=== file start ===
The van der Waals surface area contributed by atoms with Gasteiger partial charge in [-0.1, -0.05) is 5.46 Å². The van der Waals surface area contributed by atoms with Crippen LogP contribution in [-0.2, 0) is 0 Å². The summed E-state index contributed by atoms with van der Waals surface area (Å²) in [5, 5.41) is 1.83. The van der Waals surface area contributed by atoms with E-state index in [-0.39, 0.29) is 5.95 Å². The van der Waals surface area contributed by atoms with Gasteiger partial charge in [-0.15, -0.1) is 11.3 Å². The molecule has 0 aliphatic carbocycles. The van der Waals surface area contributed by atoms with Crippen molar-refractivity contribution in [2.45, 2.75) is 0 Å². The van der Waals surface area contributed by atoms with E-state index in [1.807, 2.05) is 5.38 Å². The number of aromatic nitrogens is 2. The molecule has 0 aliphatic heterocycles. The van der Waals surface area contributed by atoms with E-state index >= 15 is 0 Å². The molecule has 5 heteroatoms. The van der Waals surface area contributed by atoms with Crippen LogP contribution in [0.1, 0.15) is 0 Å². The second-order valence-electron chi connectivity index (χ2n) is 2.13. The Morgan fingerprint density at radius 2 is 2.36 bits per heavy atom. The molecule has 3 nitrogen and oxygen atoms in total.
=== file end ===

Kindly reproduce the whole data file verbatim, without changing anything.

The van der Waals surface area contributed by atoms with Gasteiger partial charge in [-0.1, -0.05) is 5.46 Å². The van der Waals surface area contributed by atoms with Crippen LogP contribution in [-0.2, 0) is 0 Å². The summed E-state index contributed by atoms with van der Waals surface area (Å²) in [5, 5.41) is 1.83. The van der Waals surface area contributed by atoms with E-state index in [-0.39, 0.29) is 5.95 Å². The van der Waals surface area contributed by atoms with Gasteiger partial charge in [-0.15, -0.1) is 11.3 Å². The molecule has 0 aliphatic carbocycles. The van der Waals surface area contributed by atoms with Crippen molar-refractivity contribution in [2.45, 2.75) is 0 Å². The van der Waals surface area contributed by atoms with E-state index in [1.807, 2.05) is 5.38 Å². The number of aromatic nitrogens is 2. The molecule has 0 aliphatic heterocycles. The van der Waals surface area contributed by atoms with E-state index >= 15 is 0 Å². The molecule has 5 heteroatoms. The van der Waals surface area contributed by atoms with Crippen LogP contribution in [0.1, 0.15) is 0 Å². The second-order valence-electron chi connectivity index (χ2n) is 2.13. The Morgan fingerprint density at radius 2 is 2.36 bits per heavy atom. The molecule has 3 nitrogen and oxygen atoms in total.